...a marketing and communication professional specifically charged with not just helping for the marketing and communication for the university and working with our advancement office and our public affairs office, but his key strategy is to how do we do that here more effectively in Chicago, and that's not just from a billboard perspective or signs across the city, it's how do we work with our media partners? How do we work with the newspapers, television and all that to be sure our message is coming across. So, you know, my team is in charge of doing that and I have development officers and administrative professionals here that helped me. Or we're our charges to go in and do fundraising here in Chicago. We manage our alumni ambassador board, our line eye leadership council, you know, things like that to make sure we're getting the message out. And again, you know, when you talk about a hundred and Seventyzero alums here in the Chicago area, third of our alumni base being here in the Chicago metropolitan area, it's going to take a lot more than just, you know, a small team to really do that. And so for us to partner up with our campus colleagues and friends there in Champagne. Gives us the opportunity to not just do our own touch points but work with them to do their touch points as well, to try to cover as much as we can, not just here in the city but throughout the surrounding suburb so it is a daunting task, but we are very fortunate that we have the support of our senior leadership there on campus to make that possible here in Chicago and everybody understands the importance of us being able to make sure we continue keeping our presence here in the Chicago area strong. You mentioned how how critical marketing is from a brandon marketing perspective. This, this campaign isn't a one off creative execution. Your marketing team, your central Marcom team, is treating this for what it is, a massive marketing campaign. What particular marketing support are you looking for from your central unit in order to be successful? Yeah, you know, one of the things we we continue to talk about weekly, in fact I just had a conversation about this yesterday, is how do we continue to just keep the message relevant and and out there? And now that we've embarked on this with Illinois campaign. You know, one of the things we need to have as a vessel for continued marketing messages about the campaign out here, whether it is campaign launch events, which is what we're thinking about doing throughout the country. We did one here in Chicago back in December which was I thought, very successful. Great message coming out there and not not US asking them to give money while they were there, but to show them what the with Illinois campaign is all about and if they would hopefully consider at some point wanted to support it. Right. So, know, things like that, having our billboards, you know, something as simple as billboards across some of our major major interstates and major intersection points here within the city and suburbs to make sure that people are still seeing Illinois out there and strategically placing them in spots where, you know, it feels like they're seeing us all over the place, but we're at the same time, we're just moving the signs all around. You know,...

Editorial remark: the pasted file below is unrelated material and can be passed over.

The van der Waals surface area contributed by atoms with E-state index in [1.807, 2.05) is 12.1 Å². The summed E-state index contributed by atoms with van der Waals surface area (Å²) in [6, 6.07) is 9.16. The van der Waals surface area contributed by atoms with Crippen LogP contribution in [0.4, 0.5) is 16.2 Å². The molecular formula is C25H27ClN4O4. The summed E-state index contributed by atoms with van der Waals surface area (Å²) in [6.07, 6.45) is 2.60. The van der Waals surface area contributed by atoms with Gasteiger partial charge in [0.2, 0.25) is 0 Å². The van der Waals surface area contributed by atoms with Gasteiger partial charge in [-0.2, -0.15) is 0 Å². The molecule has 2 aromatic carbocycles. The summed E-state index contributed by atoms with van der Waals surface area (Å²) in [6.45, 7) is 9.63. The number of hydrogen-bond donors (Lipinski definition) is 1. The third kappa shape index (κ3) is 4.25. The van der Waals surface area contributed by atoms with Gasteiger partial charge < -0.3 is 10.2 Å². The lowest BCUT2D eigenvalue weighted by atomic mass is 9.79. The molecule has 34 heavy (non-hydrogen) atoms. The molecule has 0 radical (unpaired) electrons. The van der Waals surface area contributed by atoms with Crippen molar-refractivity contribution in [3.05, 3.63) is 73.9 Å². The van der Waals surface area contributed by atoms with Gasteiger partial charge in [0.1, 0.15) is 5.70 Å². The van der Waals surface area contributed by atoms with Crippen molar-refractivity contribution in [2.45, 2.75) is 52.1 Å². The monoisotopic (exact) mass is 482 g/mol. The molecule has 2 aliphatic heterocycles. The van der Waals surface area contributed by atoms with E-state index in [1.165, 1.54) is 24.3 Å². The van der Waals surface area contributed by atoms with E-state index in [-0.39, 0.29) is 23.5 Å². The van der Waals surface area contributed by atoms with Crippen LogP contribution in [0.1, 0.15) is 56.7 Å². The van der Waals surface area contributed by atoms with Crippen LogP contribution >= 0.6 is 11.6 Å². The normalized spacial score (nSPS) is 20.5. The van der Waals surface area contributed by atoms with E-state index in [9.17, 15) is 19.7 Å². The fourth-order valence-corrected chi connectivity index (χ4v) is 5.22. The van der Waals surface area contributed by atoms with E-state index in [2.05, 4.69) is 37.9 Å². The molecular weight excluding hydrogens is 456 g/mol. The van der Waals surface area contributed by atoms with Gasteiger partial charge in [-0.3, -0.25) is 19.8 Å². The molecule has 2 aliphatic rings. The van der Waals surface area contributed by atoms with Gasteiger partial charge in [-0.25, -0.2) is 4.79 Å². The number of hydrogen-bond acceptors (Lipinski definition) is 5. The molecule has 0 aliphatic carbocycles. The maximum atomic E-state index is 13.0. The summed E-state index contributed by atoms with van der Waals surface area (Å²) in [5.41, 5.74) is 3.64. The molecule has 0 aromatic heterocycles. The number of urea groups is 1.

...it's things like that, right. But being able to not just do that, but to be able to have our campus, our campus colleagues and friends continuing to have a presence here, you know, making themselves visible. It's all about visibility for us because, as we all know, especially for folks who are in the marketing arena, it's all about visual and perception, right and being able to see. You know, if you they see it more, they know about it more. You know, they may tend to even look into it even more. Right. So I think for us, and and luckily for us, we have a campaign, marketing strategic group down on campus whose sole purpose is to really get out there and make sure the message is coming across, and not even just as a central university, but partnering up with our colleges and having that message consistent with the individual colleges and units there on campus. And then, you know, a lot of that rolls up to what we're trying to do here in Chicago. So, you know, that type of support is what we look for, you know, and we we also return that favor to them, you know, how put them and partnering up with them in order to for us to, you know, have an effective strategy, especially here in Chicago because, you know, as you talked about, it is a marketing it is a massive marketing campaign. You know, we rebranded just recently here at the university and and moved everything from a branding standpoint, to our orange block eye, which is what everybody typically associates that that logo, to university. Right. Yeah, sure. Our marketing campaign, or our I should say our campaign itself, our fundraising campaign, is the first big initiative at the university that is solely using the orange block eye in the logo and all the campaign and marketing materials. So there's a lot of just like anything else, a lot of moving parts, but that's the kind of support we look for. So that way the wreck the brand continues to stay strong but at the same time gives us an opportunity to to send the message out about our campaign to everybody around here, because again, it's going to hit a lot of people, you know, and hopefully make that impact that we look for. I know that your advancement ambassadors, those who are givers themselves, are are such a vital part of your campaign strategy. Yeah, how do you intentionally empower your ambassadors with the the messaging they need, the brand value props, the the academic points of view, the vision that you're that you're aiming for in order to be effective ambassadors? Yeah, you know, over the last Gosh, Eric, I want to say. Over the last eleven years we've had this group called the aligne leadership hustle. It is a group of, as you just mentioned, alumni ambassadors, who's alumni advancement ambassadors, I should say, whose sole purposes really help us further our advancement mission, especially here in the Chicago area. These are very passionate individuals, folks who have our major gift donors themselves, right. They understand the importance of advancement. They get it. So their charge just to get out there and help us spread the advancement message around in...